And that’s it for the Fayard novels. We have to wait for the story Stan le tueur [sta] to find Maigret seated at the Brasserie Dauphine, and it won’t really become a familiar place until the novels of the Gallimard period, when Maigret has them send up sandwiches and beer, and then in the Presses de la Cité period, when the Chief Inspector begins to go there to quench his thirst, or for an apéritif, before settling in, later in the corpus, to more substantial meals (see here).

So, in conclusion, it wouldn’t really be too surprising if, in Maigret, the mythical brasserie became, under the – possibly distracted – pen of the author, a hypothetical Chope du Pont-Neuf... which, as we’ve previously noted, only appears this one time in the entire Maigret corpus (and which, furthermore, according to Michel Lemoine, in his Paris chez Simenon, was never mentioned in any other Simenon novel).

Unless Simenon had actually mixed up the two places, the Brasserie Dauphine and this Chope du Pont-Neuf, frequented, according to Michel Carly (in Maigret, traversées de Paris), by Chief Inspector Massu at No. 10, Rue Dauphine, who went there between two interrogations of Mestorino… The novelist could have then given us the location of one and the name of the other in Maigret - a novel written by the author when he had already decided to "turn the page". And so possibly he hadn’t worked so hard to adhere to a reality he no longer cared so much about... this detective series he'd intended to abandon.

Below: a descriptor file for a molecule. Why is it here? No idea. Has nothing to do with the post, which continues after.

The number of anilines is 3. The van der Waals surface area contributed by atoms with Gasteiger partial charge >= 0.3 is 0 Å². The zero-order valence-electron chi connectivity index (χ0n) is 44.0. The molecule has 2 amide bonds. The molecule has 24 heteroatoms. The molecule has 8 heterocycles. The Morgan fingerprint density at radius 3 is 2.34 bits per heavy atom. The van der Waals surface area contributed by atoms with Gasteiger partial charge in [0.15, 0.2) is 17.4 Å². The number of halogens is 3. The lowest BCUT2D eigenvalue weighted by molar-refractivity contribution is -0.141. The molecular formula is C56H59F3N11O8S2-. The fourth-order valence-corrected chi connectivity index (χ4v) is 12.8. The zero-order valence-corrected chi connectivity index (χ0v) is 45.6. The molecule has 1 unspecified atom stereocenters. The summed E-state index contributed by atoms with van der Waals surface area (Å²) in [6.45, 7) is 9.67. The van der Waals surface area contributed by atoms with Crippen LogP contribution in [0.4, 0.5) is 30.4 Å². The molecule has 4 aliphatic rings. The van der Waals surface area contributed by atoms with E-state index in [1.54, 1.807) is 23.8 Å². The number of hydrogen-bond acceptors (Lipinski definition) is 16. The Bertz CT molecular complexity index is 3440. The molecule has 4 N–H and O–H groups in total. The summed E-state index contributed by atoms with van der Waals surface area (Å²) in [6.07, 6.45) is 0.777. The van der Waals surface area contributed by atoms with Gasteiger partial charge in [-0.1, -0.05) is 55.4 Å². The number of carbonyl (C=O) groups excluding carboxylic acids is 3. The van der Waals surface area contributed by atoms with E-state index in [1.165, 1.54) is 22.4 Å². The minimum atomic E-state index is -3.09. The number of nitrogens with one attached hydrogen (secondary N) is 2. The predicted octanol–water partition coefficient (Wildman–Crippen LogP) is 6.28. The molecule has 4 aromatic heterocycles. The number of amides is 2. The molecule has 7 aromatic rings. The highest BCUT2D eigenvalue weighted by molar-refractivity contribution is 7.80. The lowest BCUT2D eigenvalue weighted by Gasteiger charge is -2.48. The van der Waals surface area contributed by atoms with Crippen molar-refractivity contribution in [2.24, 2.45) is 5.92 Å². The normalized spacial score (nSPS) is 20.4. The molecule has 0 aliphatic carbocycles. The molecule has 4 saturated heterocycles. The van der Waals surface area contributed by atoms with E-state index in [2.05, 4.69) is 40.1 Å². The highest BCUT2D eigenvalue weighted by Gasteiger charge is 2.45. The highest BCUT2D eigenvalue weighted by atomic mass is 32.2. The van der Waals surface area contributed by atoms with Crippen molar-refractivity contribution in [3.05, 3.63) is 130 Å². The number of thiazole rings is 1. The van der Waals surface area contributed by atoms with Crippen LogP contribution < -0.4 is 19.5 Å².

A phenomenal author and his phenomenal character

Georges Simenon was by many standards the most successful author of the 20th century, and the character he created, Inspector Jules Maigret, who made him rich and famous, ranks only after Sherlock Holmes as the world's best known fictional detective. There is nothing commonplace about the life of Georges Simenon, and he and his works have been the subject of innumerable books and articles. The Maigret stories are unlike any other detective stories — the crime and the details of unraveling it are often less central to our interest than Maigret's journey through the discovery of the cast of characters... towards an understanding of man. Simenon said he was obsessed with a search for the "naked man" — man without his cultural protective coloration, and he followed his quest as much in the Maigrets as in his "hard" novels.

Although most of Simenon's work is available in English, it was originally written in French. Simenon was born and raised in Belgium, and while Paris was "the city" for him, the home of Maigret, he was 'an international,' a world traveler who moved often and lived for many years in France, the United States, and Switzerland.